Aug 22, 2010
Aug 19, 2010
Watching videos online has always (well, relatively speaking) been a pleasant and deeply unproductive way to spend ones time, but, let's face it, not all of them are worthy of our delicate attention and keen eyesight, whereas only a few of them come with the consistency of a show, that will guarantee regular breaks from work. This, dear friends and comrades, is why I can't help but suggest you follow, watch and enjoy these, uhm, following gaming shows. They are the ones I'm currently into, and the ones that will make sure you a) appreciate gaming a bit more, b) smile a bit, c) work less, d) play more.
When a smart, passionate and academically trained in the ways of gaming person approaches gaming history, this is what you get. An excellent retro-focused show showcasing classic games and interviewing legendary game creators.
Our dear Yahtzee remains brilliant and hilarious as ever. You know him and you know what his deranged ZP reviews are all about. Still thought I'd remind you.
The fact that bad movies and games deserve to be ridiculed (and, as a consequence, remembered) has apparently urged Spoony to, well, ridicule them, while also coming up with videos of a most varied nature. The humour is tops.
Not a regular channel of video goodness, but the episodes and features that are there are some of the best the web has ever spawned. Provided you are into adventures and oldish PC games, that is.
Another top quality MS-DOS, retro gaming video thingy, with great presentation, attention to detail, a taste for quirky game selections and pretty self explanatory title. Also, very entertaining.
Another pretty popular choice, as Bytejacker is the best known indie game show around; and it's been around for more than 100 episodes, which frankly is impressive. Sports some truly odd and generally funny sketches too.
Classic show, new format. Covers both retro and new games and is professionally produced. Uhm, watch it!
Aug 17, 2010
With Starcraft II: The Wings of Liberty being the popular behemoth all semi-popular behemoths would aspire to become and with this humblest of blogs being rather lackluster in its coverage of mainstream gaming, I really wouldn't suggest expecting this particular post to tell you whether you have to buy Starcraft II or not. I am, after all, far from the greatest admirer of real-time-strategy games you'll find online. And I'm not particularly good at them either.
Anyway. Thing is, I managed to rather easily finish the single-player campaign of the game, what with having opted for the medium difficulty setting, played a bit with the tutorials and custom maps, and can say that, yes, this is quite an impressive game indeed. But, really, you can read elsewhere about just how gorgeous, polished, perfectly balanced, well-designed, deep and enjoyable the thing is, as the internet seems to be filled with reviews praising the game and screaming about the subtlety with which it teaches you to be competent in multiplayer or the impressive variety of its mission. I wont argue with them. In fact I quite agree.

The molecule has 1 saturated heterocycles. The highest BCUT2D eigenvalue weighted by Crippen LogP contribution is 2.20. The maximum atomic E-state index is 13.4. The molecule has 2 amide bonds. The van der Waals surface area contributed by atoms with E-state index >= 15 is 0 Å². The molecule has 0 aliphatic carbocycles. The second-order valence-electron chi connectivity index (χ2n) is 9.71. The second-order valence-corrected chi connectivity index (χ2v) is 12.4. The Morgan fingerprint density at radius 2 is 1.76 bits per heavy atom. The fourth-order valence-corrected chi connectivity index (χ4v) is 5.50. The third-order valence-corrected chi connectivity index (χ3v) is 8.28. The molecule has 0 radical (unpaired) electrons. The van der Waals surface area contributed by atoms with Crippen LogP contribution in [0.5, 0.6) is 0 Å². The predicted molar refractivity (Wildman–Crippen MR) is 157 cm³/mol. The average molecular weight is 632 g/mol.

I really can't identify with this guy. Yes, despite the slightly similar beard. He's never heard of the Alabama Song.
I even agree with the more than a handful of people that find its storytelling -no matter how impressively presented- and characters deeply lacking. I simply don't feel I need to discuss such matters. They've been done to death. What I wanted to touch upon instead, is that, despite it being brilliant in so many ways and mightily addictive, Starcraft II failed to impress on quite a few levels, beside the storytelling one.
For starters the core gameplay feels incredibly archaic. I mean, I am quite aware of the fact that the original Starcraft was considered a masterpiece, but that was over a decade ago and certain game do, in fact, age. I do expect a modern RTS to at least allow my units to take cover and flank the enemy. I also want to actually think while playing and not keep trying to develop extra fingers, which seems to be SC II's main objective.
Click them, click them to DEATH!
Added to that and quite frankly shockingly the A.I. of the units is, at times, and bluntly put atrocious. Marines tend to get lost, SCVs stand and get murdered or simply do the wrong thing at the wrong time, making the amount of required micromanagement border on the unacceptable. Really, SC II does sometimes feel like a mouse-precision exercise, disguised as an action game, disguised as a strategy game featuring a banal yet captivating plot. Not particularly satisfying that.
As for the promised strategic element, well, it's quite laughable and not even close to the standards Medieval Total War set ages ago, which -once again- came as a disappointment. All strategic options, actually all two of them, barely matter and are there only to provide you with an incentive to spend some more quality time between missions and gawk at the exquisite and impressively detailed environments. Maybe even click a thing or two.
Oh, and I would have thought that rush techniques were so passé...Related @ Gnome's Lair:
Aug 16, 2010